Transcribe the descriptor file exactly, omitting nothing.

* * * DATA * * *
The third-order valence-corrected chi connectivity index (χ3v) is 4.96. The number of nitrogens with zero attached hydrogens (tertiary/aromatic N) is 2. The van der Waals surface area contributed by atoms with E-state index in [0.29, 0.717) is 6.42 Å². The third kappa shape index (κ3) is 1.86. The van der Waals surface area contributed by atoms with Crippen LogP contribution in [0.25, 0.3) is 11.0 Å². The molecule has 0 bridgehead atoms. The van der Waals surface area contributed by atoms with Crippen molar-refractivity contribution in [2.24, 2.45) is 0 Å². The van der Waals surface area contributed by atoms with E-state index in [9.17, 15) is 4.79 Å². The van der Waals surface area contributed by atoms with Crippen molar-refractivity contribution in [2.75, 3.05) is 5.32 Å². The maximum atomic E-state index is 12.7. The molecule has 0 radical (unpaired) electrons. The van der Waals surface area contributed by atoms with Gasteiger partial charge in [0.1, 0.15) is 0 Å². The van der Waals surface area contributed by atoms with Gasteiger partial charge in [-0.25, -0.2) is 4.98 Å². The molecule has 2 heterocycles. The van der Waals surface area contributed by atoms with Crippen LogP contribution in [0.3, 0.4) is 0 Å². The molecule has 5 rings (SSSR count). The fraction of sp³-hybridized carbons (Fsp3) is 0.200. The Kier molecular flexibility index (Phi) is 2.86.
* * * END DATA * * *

The third-order valence-corrected chi connectivity index (χ3v) is 4.96. The number of nitrogens with zero attached hydrogens (tertiary/aromatic N) is 2. The van der Waals surface area contributed by atoms with E-state index in [0.29, 0.717) is 6.42 Å². The third kappa shape index (κ3) is 1.86. The van der Waals surface area contributed by atoms with Crippen LogP contribution in [0.25, 0.3) is 11.0 Å². The molecule has 0 bridgehead atoms. The van der Waals surface area contributed by atoms with Crippen molar-refractivity contribution in [2.24, 2.45) is 0 Å². The van der Waals surface area contributed by atoms with E-state index in [9.17, 15) is 4.79 Å². The van der Waals surface area contributed by atoms with Crippen molar-refractivity contribution in [2.75, 3.05) is 5.32 Å². The maximum atomic E-state index is 12.7. The molecule has 0 radical (unpaired) electrons. The van der Waals surface area contributed by atoms with Gasteiger partial charge in [0.1, 0.15) is 0 Å². The van der Waals surface area contributed by atoms with Gasteiger partial charge in [-0.25, -0.2) is 4.98 Å². The molecule has 2 heterocycles. The van der Waals surface area contributed by atoms with Crippen LogP contribution in [0.3, 0.4) is 0 Å². The molecule has 5 rings (SSSR count). The fraction of sp³-hybridized carbons (Fsp3) is 0.200. The Kier molecular flexibility index (Phi) is 2.86.